This Highlights section provides a preview of just a few of the many beautiful works of art to be seen: architecture, mosaics, textiles, carvings and many historical artifacts. We hope you will be able to visit us to enjoy these in person and benefit from the peace and serenity of the Cathedral, but if not we do hope you will enjoy seeing these on the Website.





The foundation stone of the cathedral was laid in September 1899 and building work began round the old church which remained in use until it was demolished at the end of 1903. The west front of the Cathedral was built as a memorial to the Ulstermen and women who had served and died in the Great War 1914-1918. The foundation stone for the west front was laid by the Governor of Northern Ireland the Duke of Abercorn on 2 June 1925 and the completed facade was dedicated in June 1927.











Above the West Door, this is a fine specimen of mosaic craft, depicting five angels traced on a gold background. One of them is playing the organ, the other a trumpet, the other a violin and two are kneeling – one is singing, while the fifth is praying. This is an appropriate memorial to the choristers of the Cathedral, who were killed in the Great War 1914-1918.




Magnificent view from the nave looking through the arches into the Chapel of the Holy Spirit. The dome of the chapel is of mosaics depicting four angels each of which bears a different religious symbol. The mosaic above the entrance to the Chapel of the Holy Spirit shows St Patrick arriving in Ireland and is shown in more detail in the next image.




St Patrick is in the bow of his ship, sailing past the Mourne Mountains, and holding up the Cross to invoke the Divine aid to his mission. The sea is represented with conventional waves, and the landscape background and the sky are shown as dark and gloomy on one side, while the other side is bathed in light. This contrast is a symbolic portrayal of St Patrick bringing the light of Christianity into the darkness of heathendom. The Mourne Mountains are reproduced with absolute fidelity.








Windows in the Ambulatory are themed on the great virtues, of which Patience is featured. The many stars symbolise the patience of Abraham and God's promise to him: "I will bless you abundantly and greatly multiply your descendants until they are as numerous as the stars in the sky." (Genesis 22:17) Patience holds a medallion in which Job's wife urges him to curse God, while his three friends look on. Satan is seen on the far left blowing an ill wind and creating all Job's suffering. The dove at the top symbolises the presence of the Holy Spirit.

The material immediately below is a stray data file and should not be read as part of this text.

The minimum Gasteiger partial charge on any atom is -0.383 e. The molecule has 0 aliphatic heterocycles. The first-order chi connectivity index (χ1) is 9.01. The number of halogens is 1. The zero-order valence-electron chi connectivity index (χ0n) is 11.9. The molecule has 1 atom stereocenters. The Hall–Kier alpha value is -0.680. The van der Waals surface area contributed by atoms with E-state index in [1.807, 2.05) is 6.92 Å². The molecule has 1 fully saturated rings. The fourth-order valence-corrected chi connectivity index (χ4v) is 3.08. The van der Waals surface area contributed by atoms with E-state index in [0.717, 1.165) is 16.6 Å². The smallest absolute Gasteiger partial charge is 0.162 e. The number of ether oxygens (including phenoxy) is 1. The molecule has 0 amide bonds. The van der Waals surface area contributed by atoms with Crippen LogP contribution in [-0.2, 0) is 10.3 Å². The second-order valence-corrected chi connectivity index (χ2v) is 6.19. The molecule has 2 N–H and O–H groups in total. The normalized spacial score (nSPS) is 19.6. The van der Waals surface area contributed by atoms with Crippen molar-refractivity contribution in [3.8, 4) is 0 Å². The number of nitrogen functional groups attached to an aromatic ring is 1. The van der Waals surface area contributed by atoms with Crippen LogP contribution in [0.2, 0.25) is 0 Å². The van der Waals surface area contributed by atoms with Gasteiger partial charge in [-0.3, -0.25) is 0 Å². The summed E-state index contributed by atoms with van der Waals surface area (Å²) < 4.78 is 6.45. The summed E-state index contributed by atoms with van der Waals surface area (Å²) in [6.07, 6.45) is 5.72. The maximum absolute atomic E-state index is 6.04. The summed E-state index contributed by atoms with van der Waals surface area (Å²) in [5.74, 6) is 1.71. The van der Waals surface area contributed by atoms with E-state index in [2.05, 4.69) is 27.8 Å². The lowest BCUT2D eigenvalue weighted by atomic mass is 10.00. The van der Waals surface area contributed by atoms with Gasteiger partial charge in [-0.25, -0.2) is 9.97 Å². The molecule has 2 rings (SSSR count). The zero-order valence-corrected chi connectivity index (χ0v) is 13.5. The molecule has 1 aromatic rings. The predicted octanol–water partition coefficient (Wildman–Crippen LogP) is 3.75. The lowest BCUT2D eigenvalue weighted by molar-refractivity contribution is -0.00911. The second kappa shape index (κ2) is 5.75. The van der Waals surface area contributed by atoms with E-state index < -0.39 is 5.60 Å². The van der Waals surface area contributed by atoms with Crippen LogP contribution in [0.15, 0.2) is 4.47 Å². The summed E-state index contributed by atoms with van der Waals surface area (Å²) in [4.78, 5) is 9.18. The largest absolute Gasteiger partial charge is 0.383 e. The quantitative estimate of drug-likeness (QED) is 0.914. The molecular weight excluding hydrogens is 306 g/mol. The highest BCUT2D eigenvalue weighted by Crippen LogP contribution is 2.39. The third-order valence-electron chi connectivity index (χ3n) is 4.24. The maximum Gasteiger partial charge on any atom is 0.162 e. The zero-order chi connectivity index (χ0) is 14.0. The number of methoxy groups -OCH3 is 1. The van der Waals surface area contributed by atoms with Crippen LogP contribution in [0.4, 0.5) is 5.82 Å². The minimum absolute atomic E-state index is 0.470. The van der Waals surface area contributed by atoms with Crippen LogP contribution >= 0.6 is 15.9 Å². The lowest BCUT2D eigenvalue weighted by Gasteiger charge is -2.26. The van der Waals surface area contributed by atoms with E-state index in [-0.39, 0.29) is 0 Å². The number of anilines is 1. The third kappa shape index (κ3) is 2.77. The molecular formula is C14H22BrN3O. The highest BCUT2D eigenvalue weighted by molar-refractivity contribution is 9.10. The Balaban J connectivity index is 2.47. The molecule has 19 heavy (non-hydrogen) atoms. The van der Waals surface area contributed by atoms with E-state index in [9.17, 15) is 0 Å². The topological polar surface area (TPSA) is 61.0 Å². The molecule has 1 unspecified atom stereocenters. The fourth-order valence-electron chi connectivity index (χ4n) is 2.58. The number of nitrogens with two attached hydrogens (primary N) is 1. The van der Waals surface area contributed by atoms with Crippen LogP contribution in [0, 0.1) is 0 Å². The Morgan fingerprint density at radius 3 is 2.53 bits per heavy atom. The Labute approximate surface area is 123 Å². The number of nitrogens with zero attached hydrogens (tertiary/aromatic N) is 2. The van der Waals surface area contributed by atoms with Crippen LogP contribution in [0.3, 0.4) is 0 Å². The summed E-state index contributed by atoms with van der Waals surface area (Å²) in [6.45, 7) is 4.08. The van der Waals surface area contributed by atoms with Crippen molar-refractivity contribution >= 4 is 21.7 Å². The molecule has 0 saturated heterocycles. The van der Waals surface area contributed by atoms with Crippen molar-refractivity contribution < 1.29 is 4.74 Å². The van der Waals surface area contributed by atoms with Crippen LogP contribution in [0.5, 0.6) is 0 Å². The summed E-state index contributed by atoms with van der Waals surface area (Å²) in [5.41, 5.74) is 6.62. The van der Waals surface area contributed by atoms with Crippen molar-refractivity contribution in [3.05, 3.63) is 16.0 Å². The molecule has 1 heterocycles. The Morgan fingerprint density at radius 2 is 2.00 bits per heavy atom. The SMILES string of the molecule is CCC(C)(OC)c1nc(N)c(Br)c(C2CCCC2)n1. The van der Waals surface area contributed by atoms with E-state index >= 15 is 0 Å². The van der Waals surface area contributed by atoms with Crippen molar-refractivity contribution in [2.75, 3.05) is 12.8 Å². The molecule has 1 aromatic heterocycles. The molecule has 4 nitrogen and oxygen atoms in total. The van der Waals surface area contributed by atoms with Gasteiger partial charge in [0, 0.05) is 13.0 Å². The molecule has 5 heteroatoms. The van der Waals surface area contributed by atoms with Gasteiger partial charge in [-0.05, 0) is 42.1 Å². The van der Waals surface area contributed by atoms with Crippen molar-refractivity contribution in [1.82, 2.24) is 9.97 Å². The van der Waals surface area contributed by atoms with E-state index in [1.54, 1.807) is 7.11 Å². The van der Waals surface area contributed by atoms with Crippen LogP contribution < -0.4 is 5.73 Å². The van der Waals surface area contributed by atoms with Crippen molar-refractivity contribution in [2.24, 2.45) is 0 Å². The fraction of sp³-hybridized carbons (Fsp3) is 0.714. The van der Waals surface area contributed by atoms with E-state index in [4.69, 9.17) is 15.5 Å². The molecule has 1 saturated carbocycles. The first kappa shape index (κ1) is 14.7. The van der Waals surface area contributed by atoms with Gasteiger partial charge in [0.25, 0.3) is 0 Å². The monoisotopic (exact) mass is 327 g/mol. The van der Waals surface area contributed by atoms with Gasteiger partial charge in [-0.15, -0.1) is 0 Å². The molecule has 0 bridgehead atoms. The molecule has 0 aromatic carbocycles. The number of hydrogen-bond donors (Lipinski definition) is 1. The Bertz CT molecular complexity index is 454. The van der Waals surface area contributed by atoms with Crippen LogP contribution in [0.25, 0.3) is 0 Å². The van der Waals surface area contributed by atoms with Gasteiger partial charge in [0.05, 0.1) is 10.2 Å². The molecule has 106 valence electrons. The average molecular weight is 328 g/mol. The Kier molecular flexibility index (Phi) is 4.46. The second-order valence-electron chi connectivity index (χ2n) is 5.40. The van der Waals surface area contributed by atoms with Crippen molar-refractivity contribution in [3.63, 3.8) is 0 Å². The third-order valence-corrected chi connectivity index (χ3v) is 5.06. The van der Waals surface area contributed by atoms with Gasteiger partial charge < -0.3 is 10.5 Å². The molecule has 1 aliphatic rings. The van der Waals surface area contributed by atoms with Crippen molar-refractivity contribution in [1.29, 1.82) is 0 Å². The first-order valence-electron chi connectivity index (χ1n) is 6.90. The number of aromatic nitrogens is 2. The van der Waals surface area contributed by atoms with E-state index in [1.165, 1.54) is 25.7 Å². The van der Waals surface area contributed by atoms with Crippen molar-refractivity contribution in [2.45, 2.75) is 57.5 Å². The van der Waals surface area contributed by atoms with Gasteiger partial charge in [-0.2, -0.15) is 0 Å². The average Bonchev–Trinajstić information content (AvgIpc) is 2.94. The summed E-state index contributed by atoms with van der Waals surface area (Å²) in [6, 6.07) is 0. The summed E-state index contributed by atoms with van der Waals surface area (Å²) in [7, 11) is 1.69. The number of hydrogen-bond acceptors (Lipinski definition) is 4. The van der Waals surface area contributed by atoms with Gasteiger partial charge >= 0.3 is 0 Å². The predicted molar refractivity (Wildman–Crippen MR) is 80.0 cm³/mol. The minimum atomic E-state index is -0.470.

"Arise and Walk", one of three delightful and moving stone carvings from the Healing Pillar. It is one of many fine examples of craftsmanship in stone carving in the Cathedral.








The 1,517 lives lost in the Titanic tragedy are commemorated in a beautiful hand–crafted funeral pall, dedicated in St Anne’s Cathedral, Belfast, a century after the disaster. This stunning memorial to those who died when the ship hit an iceberg in April 1912 has been made by Helen O’Hare and Wilma Kirkpatrick, textile artists at the University of Ulster. The 12ft X 8ft pall was the gift of the Friends of St Anne’s Cathedral. A large central cross is fashioned from lots of tiny crosses and hundreds more of these crosses, in different sizes and shapes, each individually stitched in silk, rayon, metallic and cotton threads, fall away towards the velvet rimmed edges of the pall, symbolic of lost lives sinking into the dark ocean. Full Story.






The Font is fashioned out of marble taken from various parts of Ireland; its colouring is symbolic of the Sacrament of Baptism. The base is of black marble, representing sin. The columns are of red marble, representing Christ’s saving blood shed on Calvary, therefore penitence. The bowl is of white alabaster, representing new life and re-birth after the sacrament of baptism (grace).





The mosaic roof of the Baptistery is of exceptional interest, being a magnificent example of art peculiarly adapted to the Romanesque style of architecture. Its emphasis is on space, both on the walls and domed roof. The Roof itself is composed of 150,000 pieces of glass representing Creation and symbolising Earth, Fire, and Water and overall is the hand of the Creator raised in Blessing.









Impressive view of the north transept containing what is considered to be the largest Celtic Cross in Ireland. And above that the Spire of Hope rising 250 feet above street level. This modern and radical design of a light-weight spire in stainless steel was necessitated by the fact that Cathedral is build on soft grey mud, silt and fine sand known as Belfast "sleech".












The nave looking from the south-west corner. The arches are of the characteristic semi-circular pattern of the overall Romanesque design of the building. Take a moment from your sightseeing to sit quietly and at peace, soaking up the grandeur of the building, and the uncluttered spaciousness that draws us into awe and wonder at the greatness of God.







View of the Sanctuary, looking upwards over the Altar and Celtic cross. The Good Samaritan window (centre bottom) is the only feature of the old church to be retained in the Cathedral. In contrast, the three Clerestory windows (top) are the only abstract art in the cathedral and were the work of Edward Marr, late of Belfast College of Art.



















The centre of the three abstract windows high above the Cathedral's altar. This image represents the Trinity: The Father as the light of the sun, the Holy Spirit as a dove in the centre, whilst a crown of thorns can be picked out at the bottom.